In my previous post, I discussed the situation of bilingual families, in which the choice raise children with two languages, and the two languages to choose, is dictated by the languages in question. I’ve spent the last few days in London, which is truly a multilingual city. Parents are speaking with children in a plethora of languages and then seamlessly switching to English to talk to people around them. The mix of accents and languages here is truly impressive.
But what to do if you are a family with only one language, and you would like to raise your children to be bilingual? For expats such as myself, the choice of second languages can be as easy as choosing the language of the country you are living in at the time. Thus, I know many families in the Netherlands who are raising their children with Dutch as a second language – a new generation of English-Dutch, Italian-Dutch, German-Dutch and so on…
Parents frequently ask me “How long is long enough?” when they are only staying temporarily. Generally speaking, how long you need to stay to make the language worthwhile for your child depends on the age of the child. For children under school age, even exposing them to a new language for a short stay (1-3 years) is beneficial. For older children, the decision needs to be weighed against their educational needs and their motivation to learn a second language. Whatever situation applies, when making the decision for non-familial bilingualism, it is important to plan what your objectives are and how you are going to get there.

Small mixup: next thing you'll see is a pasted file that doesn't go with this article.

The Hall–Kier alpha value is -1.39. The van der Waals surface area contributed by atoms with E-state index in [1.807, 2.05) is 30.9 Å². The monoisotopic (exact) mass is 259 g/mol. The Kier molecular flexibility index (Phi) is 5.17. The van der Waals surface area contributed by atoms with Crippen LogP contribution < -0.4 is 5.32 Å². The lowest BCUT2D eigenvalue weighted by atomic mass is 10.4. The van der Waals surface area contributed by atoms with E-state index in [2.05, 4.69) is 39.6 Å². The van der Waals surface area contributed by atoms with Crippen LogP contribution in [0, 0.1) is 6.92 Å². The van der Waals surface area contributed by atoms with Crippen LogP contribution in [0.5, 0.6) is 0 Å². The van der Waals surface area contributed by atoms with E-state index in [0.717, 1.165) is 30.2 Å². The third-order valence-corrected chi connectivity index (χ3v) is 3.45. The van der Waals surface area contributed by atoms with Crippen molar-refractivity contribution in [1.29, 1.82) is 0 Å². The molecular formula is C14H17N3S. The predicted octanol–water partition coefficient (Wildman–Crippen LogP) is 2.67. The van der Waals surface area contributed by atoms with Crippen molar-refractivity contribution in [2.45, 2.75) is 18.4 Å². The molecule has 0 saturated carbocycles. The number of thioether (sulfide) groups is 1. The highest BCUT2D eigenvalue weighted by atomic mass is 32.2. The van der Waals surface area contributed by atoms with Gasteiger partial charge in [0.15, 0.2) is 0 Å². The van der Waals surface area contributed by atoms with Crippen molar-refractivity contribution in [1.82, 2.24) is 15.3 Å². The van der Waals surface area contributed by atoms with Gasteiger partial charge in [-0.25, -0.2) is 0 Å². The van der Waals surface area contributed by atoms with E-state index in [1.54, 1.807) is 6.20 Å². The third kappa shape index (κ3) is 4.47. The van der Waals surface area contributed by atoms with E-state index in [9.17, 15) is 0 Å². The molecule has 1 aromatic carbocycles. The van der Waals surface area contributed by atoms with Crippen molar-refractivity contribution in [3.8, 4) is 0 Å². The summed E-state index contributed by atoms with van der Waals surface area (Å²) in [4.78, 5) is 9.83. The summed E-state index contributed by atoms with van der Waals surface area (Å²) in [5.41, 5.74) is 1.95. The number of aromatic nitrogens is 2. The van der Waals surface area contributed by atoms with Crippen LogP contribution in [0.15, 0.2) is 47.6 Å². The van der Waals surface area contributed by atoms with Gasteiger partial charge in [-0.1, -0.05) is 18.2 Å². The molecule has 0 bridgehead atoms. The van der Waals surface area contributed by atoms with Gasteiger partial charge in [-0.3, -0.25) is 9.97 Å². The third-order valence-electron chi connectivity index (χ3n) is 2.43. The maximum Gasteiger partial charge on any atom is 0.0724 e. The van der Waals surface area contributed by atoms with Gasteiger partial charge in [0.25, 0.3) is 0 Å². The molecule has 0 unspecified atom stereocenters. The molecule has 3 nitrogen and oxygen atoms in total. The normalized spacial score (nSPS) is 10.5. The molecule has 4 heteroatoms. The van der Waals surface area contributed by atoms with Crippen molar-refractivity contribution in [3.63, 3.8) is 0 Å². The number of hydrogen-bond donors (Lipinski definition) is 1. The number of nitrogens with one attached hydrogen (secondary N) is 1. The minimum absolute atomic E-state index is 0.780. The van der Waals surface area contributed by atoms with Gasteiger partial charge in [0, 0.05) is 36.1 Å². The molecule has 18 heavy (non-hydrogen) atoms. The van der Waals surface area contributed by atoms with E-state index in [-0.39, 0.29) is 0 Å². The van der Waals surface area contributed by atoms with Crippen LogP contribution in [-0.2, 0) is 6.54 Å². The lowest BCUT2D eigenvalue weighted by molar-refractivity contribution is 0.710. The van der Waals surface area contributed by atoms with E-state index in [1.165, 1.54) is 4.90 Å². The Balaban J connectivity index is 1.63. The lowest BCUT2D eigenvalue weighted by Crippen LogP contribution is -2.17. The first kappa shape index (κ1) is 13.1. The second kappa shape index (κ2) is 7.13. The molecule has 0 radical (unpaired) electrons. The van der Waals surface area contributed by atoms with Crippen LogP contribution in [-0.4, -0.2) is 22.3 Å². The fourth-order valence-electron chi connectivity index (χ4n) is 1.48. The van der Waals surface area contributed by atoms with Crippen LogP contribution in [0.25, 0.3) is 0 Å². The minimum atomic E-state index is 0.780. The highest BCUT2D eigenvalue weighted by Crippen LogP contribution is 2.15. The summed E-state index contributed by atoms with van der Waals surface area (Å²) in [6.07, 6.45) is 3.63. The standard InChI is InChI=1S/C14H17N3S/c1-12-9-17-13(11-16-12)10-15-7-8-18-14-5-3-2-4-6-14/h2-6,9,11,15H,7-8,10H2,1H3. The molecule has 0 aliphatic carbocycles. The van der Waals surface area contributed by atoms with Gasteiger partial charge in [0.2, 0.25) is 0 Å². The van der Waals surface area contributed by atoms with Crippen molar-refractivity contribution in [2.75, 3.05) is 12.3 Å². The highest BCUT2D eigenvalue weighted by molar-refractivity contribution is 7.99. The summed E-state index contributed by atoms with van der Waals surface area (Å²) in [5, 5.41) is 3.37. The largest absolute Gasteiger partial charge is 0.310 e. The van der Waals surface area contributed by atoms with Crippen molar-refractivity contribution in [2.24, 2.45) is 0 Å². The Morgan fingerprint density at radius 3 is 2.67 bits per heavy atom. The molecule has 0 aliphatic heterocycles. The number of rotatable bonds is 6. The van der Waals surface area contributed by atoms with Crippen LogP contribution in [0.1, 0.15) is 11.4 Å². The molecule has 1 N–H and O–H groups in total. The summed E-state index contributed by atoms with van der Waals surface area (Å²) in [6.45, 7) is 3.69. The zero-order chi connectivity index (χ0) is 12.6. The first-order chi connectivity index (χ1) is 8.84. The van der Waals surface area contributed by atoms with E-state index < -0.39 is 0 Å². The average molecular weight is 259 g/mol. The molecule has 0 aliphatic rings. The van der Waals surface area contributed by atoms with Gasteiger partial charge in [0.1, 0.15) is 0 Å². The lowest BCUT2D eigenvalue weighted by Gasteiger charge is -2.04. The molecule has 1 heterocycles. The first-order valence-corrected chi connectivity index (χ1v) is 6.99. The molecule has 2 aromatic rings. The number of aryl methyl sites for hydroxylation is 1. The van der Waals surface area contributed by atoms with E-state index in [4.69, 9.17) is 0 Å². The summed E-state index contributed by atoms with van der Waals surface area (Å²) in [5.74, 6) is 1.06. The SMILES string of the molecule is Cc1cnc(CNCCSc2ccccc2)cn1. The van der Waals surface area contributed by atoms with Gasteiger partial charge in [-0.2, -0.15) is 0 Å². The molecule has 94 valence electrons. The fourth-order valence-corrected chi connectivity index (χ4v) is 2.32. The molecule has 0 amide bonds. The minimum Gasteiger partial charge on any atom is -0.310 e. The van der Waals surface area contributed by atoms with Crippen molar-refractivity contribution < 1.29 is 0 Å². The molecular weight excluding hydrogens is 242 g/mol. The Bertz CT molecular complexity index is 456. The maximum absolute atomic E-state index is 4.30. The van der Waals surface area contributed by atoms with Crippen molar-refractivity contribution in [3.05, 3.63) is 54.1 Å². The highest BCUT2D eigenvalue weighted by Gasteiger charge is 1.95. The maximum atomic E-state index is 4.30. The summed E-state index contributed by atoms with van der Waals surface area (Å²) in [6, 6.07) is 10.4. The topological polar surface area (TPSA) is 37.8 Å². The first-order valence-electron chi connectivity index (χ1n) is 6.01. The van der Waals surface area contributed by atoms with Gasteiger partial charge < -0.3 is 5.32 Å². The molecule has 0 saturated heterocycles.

For many families, bilingualism is determined by having two parents with different L1s. It is always the right choice to raise children speaking the languages of both parents/families. I sometimes meet adults who were raised as monolinguals, with one of their parents choosing *not* to speak their L1 with them. And I can say that every one of these adults I have met has expressed regret about not being bilingual, and sometimes even greater regret at not feeling a part of the culture of one of their parents. This usually happens with immigrants – they feel that their children need the majority language (usually English) rather than a heritage language, and raise their children accordingly. Sometimes, the value in a language is not only in being able to speak it with others, but to use it as a door into a culture. When we live apart from one of our cultures, the easiest access we have to that part of our identity is through the written word, or through traveling to meet family. Without the language to do that, people can be left feeling isolated from a part of their own identity. So the easy answer, for bilingual families, is that the children should be raised bilingual, speaking the languages of both the parents. The usual paradigm for this is called “One parent, one language” (OPOL) and it is one of the most successful paradigms for non-societal bilingualism. If you have raised your children this way, I’d love to hear about challenges and wow moments along the way!